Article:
- May 30, 2019
- Posted by: admin
- Category: Abstract of 4th-hsconf
Proceedings of The 4th edition of the International Conference on New Findings On Humanities and Social Sciences
Indonesia’s Right to be Forgotten: Readiness of Assessing Irrelevant Information/Data
Sayid Mohammad Rifqi Noval
Maria Costeja Gonzales seems a to be figure who cannot be forgotten when discussing Right to be Forgotten (RTBF), due to her expectation to delete her information within the internet. Therefore, it ends with the enactment of Right to be Forgotten that has been left behind. Google and CJEU are the involved party in explaining clearly what RTBF is by referring to Directive 95/46/EC, then providing the reason limit of the information that can be submitted such as inadequate, irrelevant or no longer relevant, or excessive. After those reasons are considered as reference, in 2016, the European Union commences to enforce General Data Protection Regulation (GDPR) that RTBF is regulated therein, even though with new term as Right to Erasure (RTE). Article 17 GDPR regulates submitted reason and excluded information. Indonesia in the same year also legalized Law No. 19 of 2016 concerning in Lieu Law No. 11 of 2008 concerning Electronic Information and Transaction (UU ITE) regulating the condition similarly with the RTBF concepts, referred as “Right to be Forgotten” or RTBF Indonesian Version. One interesting point in the Article 26(3), (4) is about usable reason in submitting only “irrelevant” one. When Directive 95/46/EC and GDPR has regulated both RTBF and RTE well, in the contrary, UU ITE seems to take its own stance by expanding that reason submission. This article will attempt to examine the selection of “irrelevant” reason used in UU ITE in Indonesia.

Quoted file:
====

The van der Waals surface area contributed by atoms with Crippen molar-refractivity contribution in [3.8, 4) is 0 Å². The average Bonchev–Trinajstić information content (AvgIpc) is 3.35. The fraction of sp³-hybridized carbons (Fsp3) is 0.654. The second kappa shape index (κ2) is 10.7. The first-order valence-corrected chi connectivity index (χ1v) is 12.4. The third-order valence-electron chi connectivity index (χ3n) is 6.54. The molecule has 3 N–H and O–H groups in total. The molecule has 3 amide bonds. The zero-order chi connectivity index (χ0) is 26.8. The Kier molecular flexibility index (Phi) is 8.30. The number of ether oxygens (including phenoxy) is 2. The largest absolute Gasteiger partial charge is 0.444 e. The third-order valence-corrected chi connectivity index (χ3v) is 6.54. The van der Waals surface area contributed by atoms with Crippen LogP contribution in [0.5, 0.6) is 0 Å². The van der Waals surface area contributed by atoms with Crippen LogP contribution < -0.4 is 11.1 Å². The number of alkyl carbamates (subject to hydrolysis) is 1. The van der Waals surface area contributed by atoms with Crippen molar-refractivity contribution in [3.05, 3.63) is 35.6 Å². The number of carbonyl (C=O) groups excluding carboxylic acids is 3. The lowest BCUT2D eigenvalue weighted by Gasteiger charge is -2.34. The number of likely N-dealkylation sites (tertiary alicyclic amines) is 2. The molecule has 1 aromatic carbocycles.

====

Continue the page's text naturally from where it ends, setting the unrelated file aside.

KeyWords: Right to be Forgotten, Right to Erasure, General Data Protection Regulation, Data Privacy.